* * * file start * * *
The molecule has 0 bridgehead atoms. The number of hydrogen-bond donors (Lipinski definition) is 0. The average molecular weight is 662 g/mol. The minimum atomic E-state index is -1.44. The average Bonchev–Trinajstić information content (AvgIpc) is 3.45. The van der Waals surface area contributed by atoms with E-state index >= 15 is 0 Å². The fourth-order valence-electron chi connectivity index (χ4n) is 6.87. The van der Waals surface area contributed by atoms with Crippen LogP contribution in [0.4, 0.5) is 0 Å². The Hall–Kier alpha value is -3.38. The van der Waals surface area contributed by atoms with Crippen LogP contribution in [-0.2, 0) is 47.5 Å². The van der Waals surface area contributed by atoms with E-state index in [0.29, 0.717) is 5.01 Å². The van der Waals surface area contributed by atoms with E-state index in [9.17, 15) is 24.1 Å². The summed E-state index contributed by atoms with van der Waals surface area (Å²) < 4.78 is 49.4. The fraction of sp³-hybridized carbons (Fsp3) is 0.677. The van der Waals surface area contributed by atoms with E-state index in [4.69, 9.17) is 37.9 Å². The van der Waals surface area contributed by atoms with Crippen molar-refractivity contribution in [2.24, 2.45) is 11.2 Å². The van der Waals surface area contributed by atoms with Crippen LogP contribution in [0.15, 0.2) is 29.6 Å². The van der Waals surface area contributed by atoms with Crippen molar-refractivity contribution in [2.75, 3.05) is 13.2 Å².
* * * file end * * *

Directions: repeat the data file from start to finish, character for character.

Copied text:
The molecule has 0 bridgehead atoms. The number of hydrogen-bond donors (Lipinski definition) is 0. The average molecular weight is 662 g/mol. The minimum atomic E-state index is -1.44. The average Bonchev–Trinajstić information content (AvgIpc) is 3.45. The van der Waals surface area contributed by atoms with E-state index >= 15 is 0 Å². The fourth-order valence-electron chi connectivity index (χ4n) is 6.87. The van der Waals surface area contributed by atoms with Crippen LogP contribution in [0.4, 0.5) is 0 Å². The Hall–Kier alpha value is -3.38. The van der Waals surface area contributed by atoms with Crippen LogP contribution in [-0.2, 0) is 47.5 Å². The van der Waals surface area contributed by atoms with E-state index in [0.29, 0.717) is 5.01 Å². The van der Waals surface area contributed by atoms with E-state index in [9.17, 15) is 24.1 Å². The summed E-state index contributed by atoms with van der Waals surface area (Å²) < 4.78 is 49.4. The fraction of sp³-hybridized carbons (Fsp3) is 0.677. The van der Waals surface area contributed by atoms with E-state index in [4.69, 9.17) is 37.9 Å². The van der Waals surface area contributed by atoms with Crippen molar-refractivity contribution in [2.24, 2.45) is 11.2 Å². The van der Waals surface area contributed by atoms with Crippen LogP contribution in [0.15, 0.2) is 29.6 Å². The van der Waals surface area contributed by atoms with Crippen molar-refractivity contribution in [2.75, 3.05) is 13.2 Å².